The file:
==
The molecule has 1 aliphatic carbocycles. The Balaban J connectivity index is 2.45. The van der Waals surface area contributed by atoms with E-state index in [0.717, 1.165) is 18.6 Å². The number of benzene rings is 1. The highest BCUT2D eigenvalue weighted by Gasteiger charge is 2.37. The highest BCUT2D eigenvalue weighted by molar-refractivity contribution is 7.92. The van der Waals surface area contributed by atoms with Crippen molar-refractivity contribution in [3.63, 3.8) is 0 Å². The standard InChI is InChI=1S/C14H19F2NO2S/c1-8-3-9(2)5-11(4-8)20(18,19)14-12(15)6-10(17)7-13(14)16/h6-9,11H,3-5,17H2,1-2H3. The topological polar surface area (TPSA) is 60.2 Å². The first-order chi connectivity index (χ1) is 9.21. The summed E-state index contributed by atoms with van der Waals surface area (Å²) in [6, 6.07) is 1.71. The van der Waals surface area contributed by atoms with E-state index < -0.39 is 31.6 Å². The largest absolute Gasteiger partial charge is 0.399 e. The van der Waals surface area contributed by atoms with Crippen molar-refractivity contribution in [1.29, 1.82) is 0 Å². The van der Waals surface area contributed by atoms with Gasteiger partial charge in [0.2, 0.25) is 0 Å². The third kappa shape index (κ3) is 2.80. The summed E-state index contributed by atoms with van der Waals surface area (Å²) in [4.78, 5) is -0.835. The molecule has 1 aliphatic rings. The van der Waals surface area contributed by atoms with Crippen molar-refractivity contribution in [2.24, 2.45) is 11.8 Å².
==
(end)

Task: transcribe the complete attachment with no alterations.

The molecule has 1 aliphatic carbocycles. The Balaban J connectivity index is 2.45. The van der Waals surface area contributed by atoms with E-state index in [0.717, 1.165) is 18.6 Å². The number of benzene rings is 1. The highest BCUT2D eigenvalue weighted by Gasteiger charge is 2.37. The highest BCUT2D eigenvalue weighted by molar-refractivity contribution is 7.92. The van der Waals surface area contributed by atoms with Crippen molar-refractivity contribution in [3.63, 3.8) is 0 Å². The standard InChI is InChI=1S/C14H19F2NO2S/c1-8-3-9(2)5-11(4-8)20(18,19)14-12(15)6-10(17)7-13(14)16/h6-9,11H,3-5,17H2,1-2H3. The topological polar surface area (TPSA) is 60.2 Å². The first-order chi connectivity index (χ1) is 9.21. The summed E-state index contributed by atoms with van der Waals surface area (Å²) in [6, 6.07) is 1.71. The van der Waals surface area contributed by atoms with E-state index < -0.39 is 31.6 Å². The largest absolute Gasteiger partial charge is 0.399 e. The van der Waals surface area contributed by atoms with Crippen molar-refractivity contribution in [1.29, 1.82) is 0 Å². The van der Waals surface area contributed by atoms with Gasteiger partial charge in [0.2, 0.25) is 0 Å². The third kappa shape index (κ3) is 2.80. The summed E-state index contributed by atoms with van der Waals surface area (Å²) in [4.78, 5) is -0.835. The molecule has 1 aliphatic rings. The van der Waals surface area contributed by atoms with Crippen molar-refractivity contribution in [2.24, 2.45) is 11.8 Å².